ASCD Whole Child Bloggers

Historical Perspectives on What Is "Developmentally Appropriate"

Thomas Armstrong

Post submitted by Thomas Armstrong, PhD, ASCD author and learning and human development expert. Connect with Armstrong on his blog and follow him on Twitter.

Thirty-five years ago, when I was at the beginning of my teaching career, Piaget was all the rage. We read his books and puzzled over how observation of children interacting with real-life situations could enable us to understand the development of their minds. We also were able to catch the tail end of interest in the work of Freud and saw how children's early struggles with issues like autonomy, jealousy, and initiative could affect their ability to emotionally manage the ups and downs of life later on in development.

These days, it seems that Piaget and Freud are hardly ever mentioned, let alone read, in education discourse. Instead, the buzzwords of the day are accountability, standards, data, and academic achievement. If we're interested in the child's development at all, it's usually to help us understand how to get the child to achieve academically. This explains why we are now expecting children to master academic material at younger and younger ages.

Again, back in my early days of teaching, early childhood education was seen primarily in terms of play experiences that children created out of their own imagination. Today we have preK–16 programs that attempt to foist the atmosphere of later academic learning on children as young as 3 or 4. And the sad thing is that the child development experts of our day are busy researching a child's ability to master academic learning in the early years, rather than questioning whether or not this is such a good thing in the first place.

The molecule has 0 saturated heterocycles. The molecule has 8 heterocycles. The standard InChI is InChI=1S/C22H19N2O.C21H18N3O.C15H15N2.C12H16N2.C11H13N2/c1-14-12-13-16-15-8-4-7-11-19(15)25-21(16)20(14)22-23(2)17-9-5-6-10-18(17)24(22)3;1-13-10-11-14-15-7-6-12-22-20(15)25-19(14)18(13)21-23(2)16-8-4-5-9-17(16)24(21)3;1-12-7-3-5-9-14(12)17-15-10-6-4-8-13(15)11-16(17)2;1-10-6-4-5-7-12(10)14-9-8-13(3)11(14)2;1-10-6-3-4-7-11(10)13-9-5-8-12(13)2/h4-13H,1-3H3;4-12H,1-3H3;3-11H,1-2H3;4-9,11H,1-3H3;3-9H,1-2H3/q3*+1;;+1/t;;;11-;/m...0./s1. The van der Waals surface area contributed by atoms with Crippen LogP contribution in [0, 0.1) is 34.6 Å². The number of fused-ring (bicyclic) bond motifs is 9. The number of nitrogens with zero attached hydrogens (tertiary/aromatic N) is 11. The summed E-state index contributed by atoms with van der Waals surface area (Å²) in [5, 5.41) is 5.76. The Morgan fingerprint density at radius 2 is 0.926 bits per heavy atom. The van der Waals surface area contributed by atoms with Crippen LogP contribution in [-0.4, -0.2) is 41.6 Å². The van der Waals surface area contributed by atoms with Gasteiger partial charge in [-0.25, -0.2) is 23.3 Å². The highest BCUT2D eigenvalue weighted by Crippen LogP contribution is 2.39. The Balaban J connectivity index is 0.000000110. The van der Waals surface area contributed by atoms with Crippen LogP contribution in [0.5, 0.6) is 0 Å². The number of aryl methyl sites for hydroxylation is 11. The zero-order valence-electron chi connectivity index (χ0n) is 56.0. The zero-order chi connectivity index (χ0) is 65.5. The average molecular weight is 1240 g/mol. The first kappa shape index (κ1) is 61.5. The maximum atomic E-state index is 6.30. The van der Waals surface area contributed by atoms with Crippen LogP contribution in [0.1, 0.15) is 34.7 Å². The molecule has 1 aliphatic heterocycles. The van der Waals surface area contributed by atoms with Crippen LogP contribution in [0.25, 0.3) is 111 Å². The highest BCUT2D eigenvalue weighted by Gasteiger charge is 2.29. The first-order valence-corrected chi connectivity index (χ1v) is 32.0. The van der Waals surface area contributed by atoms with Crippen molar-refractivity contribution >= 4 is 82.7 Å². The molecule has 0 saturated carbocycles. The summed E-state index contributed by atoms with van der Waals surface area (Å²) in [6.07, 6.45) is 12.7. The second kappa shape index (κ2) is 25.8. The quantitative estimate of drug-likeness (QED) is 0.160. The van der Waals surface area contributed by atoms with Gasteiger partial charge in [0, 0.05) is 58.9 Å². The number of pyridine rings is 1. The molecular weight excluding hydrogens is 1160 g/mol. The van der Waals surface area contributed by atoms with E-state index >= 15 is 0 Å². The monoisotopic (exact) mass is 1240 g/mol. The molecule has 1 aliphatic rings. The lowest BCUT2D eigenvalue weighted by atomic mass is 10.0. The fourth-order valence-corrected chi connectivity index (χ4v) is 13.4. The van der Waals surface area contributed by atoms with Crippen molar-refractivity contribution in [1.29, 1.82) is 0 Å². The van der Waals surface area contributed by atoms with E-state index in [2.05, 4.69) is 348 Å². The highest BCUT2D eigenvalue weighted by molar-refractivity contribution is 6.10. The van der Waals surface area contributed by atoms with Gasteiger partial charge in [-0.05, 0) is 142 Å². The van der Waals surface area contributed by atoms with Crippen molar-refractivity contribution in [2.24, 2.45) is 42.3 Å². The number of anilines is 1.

Twenty years ago, I wrote a column on learning for Parenting Magazine, and when I did the research for an article on computers in education, it was difficult to find anyone in the field who would come out and say that children below the age of 4 should have access to computers. Now, if I suggest that children under 4 not be exposed to computers, I'm considered out of touch with the times. Thirty years ago, the National Association for the Education of Young Children wrote a position paper which stated that young children should not be subjected to standardized tests. Today, they have abandoned this position and talk instead about the different sorts of tests that young children appear now to need.

Is there anyone with a historical sensibility who can see how vastly we've shifted over two or three decades in our understanding of what children need? I believe we need to keep a historical perspective in order to see more clearly how the concept of "developmentally appropriate" has been perverted into a mandate to teach things that were clearly developmentally inappropriate 30 years ago. And those of us with the experience to see the broad view of education over 30 or 40 years ought to raise our voices and let it be known that what is going on with young children and academic learning is not OK and can only serve to harm their deeper sensibilities and interfere with their full development as whole human beings.